But in 1989 Bob and Graham sailed me to Maine. En route, Bob developed strange symptoms. They flew home after leaving me anchored in a sheltered cove near Rockland. Bob underwent a battery of medical exams, none of which proved conclusive. When the summer ended, he had me hauled and dry docked in Maine.
He was still mystified by his condition when he and Nancy visited Richard in Hong Kong the following winter. They took the ferry to Macau one gray day, stayed in a drab hotel, went for a walk around the aging Portuguese colony. In a photo taken in front of a Taoist temple, Bob’s face and posture reveal the toll whatever he had was taking on him.
I stayed in Maine all through the 90’s as he racked up a series of health issues, each accompanied by another medication. Richard moved from Hong Kong to Chicago and began raising kids of his own. Bob sent off a check to the boatyard each year. I faded into the background of their lives, an occasional topic of conversation. I was strapped to a cradle, weather beaten and depressed. Richard thought of rescuing me himself, but the logistics of getting me to Lake Michigan were impossible. Besides, he was now busy with work.
In 1999, Bob received a call from Maine. A guy named Tony asked if he owned the 34 foot sloop sitting in the Rockland boatyard and offered to launch me if he could sail me for a season. He stepped my mast, commissioned my engine and put me in the water. Oh, to hear the wind screaming through my shrouds again!
My reentry into service coincided with a similar change in Richard’s life. He and his wife had relocated with their two children to New Jersey. It was a hard adjustment. As the millennium ended, so, too, did their marriage. A year later, he met Caro, who lived in Sag Harbor. When he told her about his father’s boat as they walked along Haven’s Beach one crisp, sunny afternoon, she suggested they try to get a slip in town. There was a long waiting list, but the next week, they got a call: a slip was available. Richard arranged with Bob and Graham to go up to Maine to fetch me. It rained on the trip, revealing my leaks. The wind was out of the south. For most of the way, they had to use the motor, which was loud and smelly, and shook my whole cabin. But on June 21, 2001, they sailed across Gardiner’s Bay and backed me into Slip #26 at Marine Park, shifting into reverse with a pair of pliers.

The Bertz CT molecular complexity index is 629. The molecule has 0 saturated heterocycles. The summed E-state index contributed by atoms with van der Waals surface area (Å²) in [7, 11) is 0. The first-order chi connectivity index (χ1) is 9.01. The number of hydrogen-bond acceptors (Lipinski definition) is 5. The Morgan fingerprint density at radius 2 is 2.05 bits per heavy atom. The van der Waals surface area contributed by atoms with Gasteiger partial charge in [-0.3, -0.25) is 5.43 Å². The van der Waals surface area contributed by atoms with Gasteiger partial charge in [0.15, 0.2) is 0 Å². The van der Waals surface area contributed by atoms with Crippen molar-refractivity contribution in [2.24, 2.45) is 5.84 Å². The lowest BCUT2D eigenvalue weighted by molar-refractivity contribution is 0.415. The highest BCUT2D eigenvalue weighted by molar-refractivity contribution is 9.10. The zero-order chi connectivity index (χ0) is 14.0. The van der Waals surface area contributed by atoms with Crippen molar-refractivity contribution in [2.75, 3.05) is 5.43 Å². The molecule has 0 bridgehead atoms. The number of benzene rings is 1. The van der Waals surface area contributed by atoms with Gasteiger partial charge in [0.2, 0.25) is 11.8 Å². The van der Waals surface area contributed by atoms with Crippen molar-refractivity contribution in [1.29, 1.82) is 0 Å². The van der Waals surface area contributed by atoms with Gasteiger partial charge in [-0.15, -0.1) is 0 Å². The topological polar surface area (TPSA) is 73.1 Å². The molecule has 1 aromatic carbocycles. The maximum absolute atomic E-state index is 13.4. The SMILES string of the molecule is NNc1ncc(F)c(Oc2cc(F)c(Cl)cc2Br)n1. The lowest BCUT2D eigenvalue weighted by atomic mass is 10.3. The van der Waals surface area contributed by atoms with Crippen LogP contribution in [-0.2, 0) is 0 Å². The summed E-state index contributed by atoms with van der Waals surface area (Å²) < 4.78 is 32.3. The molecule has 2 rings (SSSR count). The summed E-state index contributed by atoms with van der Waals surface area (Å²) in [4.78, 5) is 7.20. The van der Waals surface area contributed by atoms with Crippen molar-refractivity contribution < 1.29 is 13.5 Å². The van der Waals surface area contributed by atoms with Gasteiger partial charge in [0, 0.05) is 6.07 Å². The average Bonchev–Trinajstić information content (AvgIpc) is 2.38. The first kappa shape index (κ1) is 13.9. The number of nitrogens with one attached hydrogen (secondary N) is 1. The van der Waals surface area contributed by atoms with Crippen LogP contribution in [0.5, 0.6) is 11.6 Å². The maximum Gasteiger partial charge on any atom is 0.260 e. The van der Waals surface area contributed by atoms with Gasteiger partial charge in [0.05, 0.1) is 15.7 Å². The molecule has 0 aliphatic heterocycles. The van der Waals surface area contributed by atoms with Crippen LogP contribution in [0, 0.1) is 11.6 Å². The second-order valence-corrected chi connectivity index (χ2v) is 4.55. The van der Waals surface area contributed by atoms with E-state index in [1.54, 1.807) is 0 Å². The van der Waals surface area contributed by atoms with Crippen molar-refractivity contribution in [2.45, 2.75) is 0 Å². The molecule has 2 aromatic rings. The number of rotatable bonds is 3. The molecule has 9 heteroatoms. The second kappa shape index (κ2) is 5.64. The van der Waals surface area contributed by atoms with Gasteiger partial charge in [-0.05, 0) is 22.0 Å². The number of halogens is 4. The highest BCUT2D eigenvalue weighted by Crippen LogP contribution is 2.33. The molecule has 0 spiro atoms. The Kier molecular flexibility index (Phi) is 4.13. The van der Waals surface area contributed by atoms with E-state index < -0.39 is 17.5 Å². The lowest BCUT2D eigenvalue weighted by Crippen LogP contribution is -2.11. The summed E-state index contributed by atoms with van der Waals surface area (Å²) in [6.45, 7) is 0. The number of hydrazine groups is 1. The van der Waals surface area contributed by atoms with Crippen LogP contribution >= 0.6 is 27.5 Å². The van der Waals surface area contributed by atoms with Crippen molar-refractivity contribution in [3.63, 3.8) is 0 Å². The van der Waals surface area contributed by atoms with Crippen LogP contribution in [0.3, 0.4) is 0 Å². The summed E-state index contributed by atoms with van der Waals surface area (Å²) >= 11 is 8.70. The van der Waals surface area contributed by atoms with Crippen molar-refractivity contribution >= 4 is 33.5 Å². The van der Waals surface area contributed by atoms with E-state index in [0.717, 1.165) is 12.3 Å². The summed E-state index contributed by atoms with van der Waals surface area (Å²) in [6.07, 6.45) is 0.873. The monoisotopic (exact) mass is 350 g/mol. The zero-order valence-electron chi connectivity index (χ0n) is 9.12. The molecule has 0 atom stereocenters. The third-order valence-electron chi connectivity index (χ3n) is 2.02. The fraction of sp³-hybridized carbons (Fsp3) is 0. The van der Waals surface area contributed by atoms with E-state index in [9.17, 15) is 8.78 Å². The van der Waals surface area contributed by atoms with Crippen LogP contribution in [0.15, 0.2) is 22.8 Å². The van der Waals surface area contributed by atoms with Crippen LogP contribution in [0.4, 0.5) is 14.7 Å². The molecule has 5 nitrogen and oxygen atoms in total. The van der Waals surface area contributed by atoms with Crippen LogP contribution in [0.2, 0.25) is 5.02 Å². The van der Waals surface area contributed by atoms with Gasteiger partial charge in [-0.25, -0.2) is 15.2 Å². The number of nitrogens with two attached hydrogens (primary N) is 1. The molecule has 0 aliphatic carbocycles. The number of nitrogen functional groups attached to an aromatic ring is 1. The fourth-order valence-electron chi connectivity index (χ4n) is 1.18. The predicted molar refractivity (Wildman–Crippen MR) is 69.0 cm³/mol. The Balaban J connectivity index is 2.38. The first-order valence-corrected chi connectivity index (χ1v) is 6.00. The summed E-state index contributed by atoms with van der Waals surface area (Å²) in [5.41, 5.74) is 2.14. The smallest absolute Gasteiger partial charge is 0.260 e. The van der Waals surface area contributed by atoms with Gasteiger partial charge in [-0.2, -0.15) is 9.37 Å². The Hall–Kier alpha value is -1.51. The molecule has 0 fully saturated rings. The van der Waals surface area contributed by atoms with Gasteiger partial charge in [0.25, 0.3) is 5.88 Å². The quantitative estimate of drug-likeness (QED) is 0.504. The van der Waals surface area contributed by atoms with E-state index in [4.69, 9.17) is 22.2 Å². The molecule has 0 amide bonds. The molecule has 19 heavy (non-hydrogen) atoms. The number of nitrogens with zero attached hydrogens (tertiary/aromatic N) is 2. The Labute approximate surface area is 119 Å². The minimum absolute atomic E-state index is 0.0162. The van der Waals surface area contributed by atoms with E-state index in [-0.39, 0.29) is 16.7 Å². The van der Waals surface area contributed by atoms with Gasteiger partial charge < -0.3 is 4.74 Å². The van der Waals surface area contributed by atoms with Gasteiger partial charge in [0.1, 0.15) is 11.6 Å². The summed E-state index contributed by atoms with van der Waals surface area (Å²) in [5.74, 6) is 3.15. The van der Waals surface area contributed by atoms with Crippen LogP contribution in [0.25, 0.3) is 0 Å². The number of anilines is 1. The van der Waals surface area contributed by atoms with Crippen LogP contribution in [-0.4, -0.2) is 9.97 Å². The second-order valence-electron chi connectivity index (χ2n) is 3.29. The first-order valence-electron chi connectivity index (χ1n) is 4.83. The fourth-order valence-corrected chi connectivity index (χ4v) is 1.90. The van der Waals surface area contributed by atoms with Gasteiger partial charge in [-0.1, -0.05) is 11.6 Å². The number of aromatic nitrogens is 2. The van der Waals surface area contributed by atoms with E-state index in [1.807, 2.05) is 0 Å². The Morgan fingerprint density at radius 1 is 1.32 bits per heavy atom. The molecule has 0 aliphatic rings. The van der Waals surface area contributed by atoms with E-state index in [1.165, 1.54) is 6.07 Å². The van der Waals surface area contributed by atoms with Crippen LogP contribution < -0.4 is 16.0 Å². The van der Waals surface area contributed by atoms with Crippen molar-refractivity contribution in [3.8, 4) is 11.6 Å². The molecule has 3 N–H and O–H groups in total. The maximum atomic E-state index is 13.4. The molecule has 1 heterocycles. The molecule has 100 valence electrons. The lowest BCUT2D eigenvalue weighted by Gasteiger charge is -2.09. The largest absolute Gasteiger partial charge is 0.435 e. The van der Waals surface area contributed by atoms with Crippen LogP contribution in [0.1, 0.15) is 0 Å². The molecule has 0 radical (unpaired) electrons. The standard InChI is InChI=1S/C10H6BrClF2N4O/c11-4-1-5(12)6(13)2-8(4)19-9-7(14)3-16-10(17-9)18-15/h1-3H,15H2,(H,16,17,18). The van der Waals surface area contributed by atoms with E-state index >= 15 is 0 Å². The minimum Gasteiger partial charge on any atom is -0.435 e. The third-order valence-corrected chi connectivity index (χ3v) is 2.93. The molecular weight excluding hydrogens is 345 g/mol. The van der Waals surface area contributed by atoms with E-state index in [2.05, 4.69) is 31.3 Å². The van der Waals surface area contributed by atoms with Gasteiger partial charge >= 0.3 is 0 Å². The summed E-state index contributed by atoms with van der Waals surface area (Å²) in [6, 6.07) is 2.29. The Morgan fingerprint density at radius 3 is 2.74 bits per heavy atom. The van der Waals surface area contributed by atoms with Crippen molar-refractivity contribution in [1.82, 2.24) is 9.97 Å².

Caro and Richard eventually married and he brought her to live with him in New Jersey. He also brought me to the Hudson River. He replaced my ancient engine with a new Yanmar diesel, fixed the gear shift, exchanged the hank-on jib with a furling one, bought a new mainsail, installed a GPS/depth sounder, radar, and as any boat owner knows, made minor improvements and repairs too numerous to count.
For the next decade, Richard sailed me every year with some friends to the east end of Long Island for a week or two and back to Nyack. In September 2009, they sailed through Fire Island Inlet to the house in East Patchogue in whose driveway I had sat so many years before. Bob was walking with a cane and carrying an oxygen tank but they got him aboard me one last time.
He passed away the following spring. They scattered his ashes into Great South Bay. The next winter, Richard developed strange symptoms. He couldn’t walk, let alone sail a boat. At first, he thought he was destined for a life of pain and confusion. So he put me up for sale.
But no one was interested in buying me. Then somehow, Richard recovered from his mysterious illness. He and Caro bought a house in Sag Harbor a short walk from Marine Park. Then he sailed with his friends into a stiff, easterly wind and brought me back here. Now he shows up on weekends and we go sailing. Sometimes he has friends with him, sometimes he is alone. He takes care of me, changes the oil in my engine and paints my bottom. I especially like when he brings Caro aboard and they go below. The waves lap against my hull as it rocks in the harbor and the great shroud of the sea rolls on.